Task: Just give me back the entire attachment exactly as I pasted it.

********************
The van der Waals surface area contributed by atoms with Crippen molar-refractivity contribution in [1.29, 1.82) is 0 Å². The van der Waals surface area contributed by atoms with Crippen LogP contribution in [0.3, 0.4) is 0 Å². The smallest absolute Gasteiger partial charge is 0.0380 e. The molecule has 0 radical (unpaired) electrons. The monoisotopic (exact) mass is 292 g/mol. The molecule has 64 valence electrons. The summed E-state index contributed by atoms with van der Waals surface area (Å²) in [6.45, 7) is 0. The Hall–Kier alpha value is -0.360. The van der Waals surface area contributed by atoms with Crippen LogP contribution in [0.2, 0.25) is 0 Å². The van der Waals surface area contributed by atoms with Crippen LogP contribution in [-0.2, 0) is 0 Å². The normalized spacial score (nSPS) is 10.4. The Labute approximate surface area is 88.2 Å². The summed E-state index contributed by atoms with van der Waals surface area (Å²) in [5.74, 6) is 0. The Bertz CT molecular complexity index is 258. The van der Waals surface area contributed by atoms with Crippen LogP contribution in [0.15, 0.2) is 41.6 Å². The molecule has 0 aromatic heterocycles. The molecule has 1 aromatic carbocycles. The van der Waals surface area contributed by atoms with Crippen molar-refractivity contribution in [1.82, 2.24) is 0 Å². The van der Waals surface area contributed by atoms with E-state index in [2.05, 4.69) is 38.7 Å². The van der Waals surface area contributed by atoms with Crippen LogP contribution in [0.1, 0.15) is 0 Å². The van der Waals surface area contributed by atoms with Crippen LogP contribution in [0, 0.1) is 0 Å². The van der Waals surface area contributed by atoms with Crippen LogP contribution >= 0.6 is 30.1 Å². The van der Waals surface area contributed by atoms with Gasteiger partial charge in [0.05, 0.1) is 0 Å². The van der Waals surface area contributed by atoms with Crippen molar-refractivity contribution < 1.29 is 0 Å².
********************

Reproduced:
The van der Waals surface area contributed by atoms with Crippen molar-refractivity contribution in [1.29, 1.82) is 0 Å². The van der Waals surface area contributed by atoms with Crippen LogP contribution in [0.3, 0.4) is 0 Å². The smallest absolute Gasteiger partial charge is 0.0380 e. The molecule has 0 radical (unpaired) electrons. The monoisotopic (exact) mass is 292 g/mol. The molecule has 64 valence electrons. The summed E-state index contributed by atoms with van der Waals surface area (Å²) in [6.45, 7) is 0. The Hall–Kier alpha value is -0.360. The van der Waals surface area contributed by atoms with Crippen LogP contribution in [0.2, 0.25) is 0 Å². The van der Waals surface area contributed by atoms with Crippen LogP contribution in [-0.2, 0) is 0 Å². The normalized spacial score (nSPS) is 10.4. The Labute approximate surface area is 88.2 Å². The summed E-state index contributed by atoms with van der Waals surface area (Å²) in [5.74, 6) is 0. The Bertz CT molecular complexity index is 258. The van der Waals surface area contributed by atoms with Crippen LogP contribution in [0.15, 0.2) is 41.6 Å². The molecule has 0 aromatic heterocycles. The molecule has 1 aromatic carbocycles. The van der Waals surface area contributed by atoms with Crippen molar-refractivity contribution in [1.82, 2.24) is 0 Å². The van der Waals surface area contributed by atoms with E-state index in [2.05, 4.69) is 38.7 Å². The van der Waals surface area contributed by atoms with Crippen LogP contribution in [0.1, 0.15) is 0 Å². The van der Waals surface area contributed by atoms with Crippen LogP contribution in [0, 0.1) is 0 Å². The van der Waals surface area contributed by atoms with Crippen LogP contribution >= 0.6 is 30.1 Å². The van der Waals surface area contributed by atoms with Gasteiger partial charge in [0.05, 0.1) is 0 Å². The van der Waals surface area contributed by atoms with Crippen molar-refractivity contribution < 1.29 is 0 Å².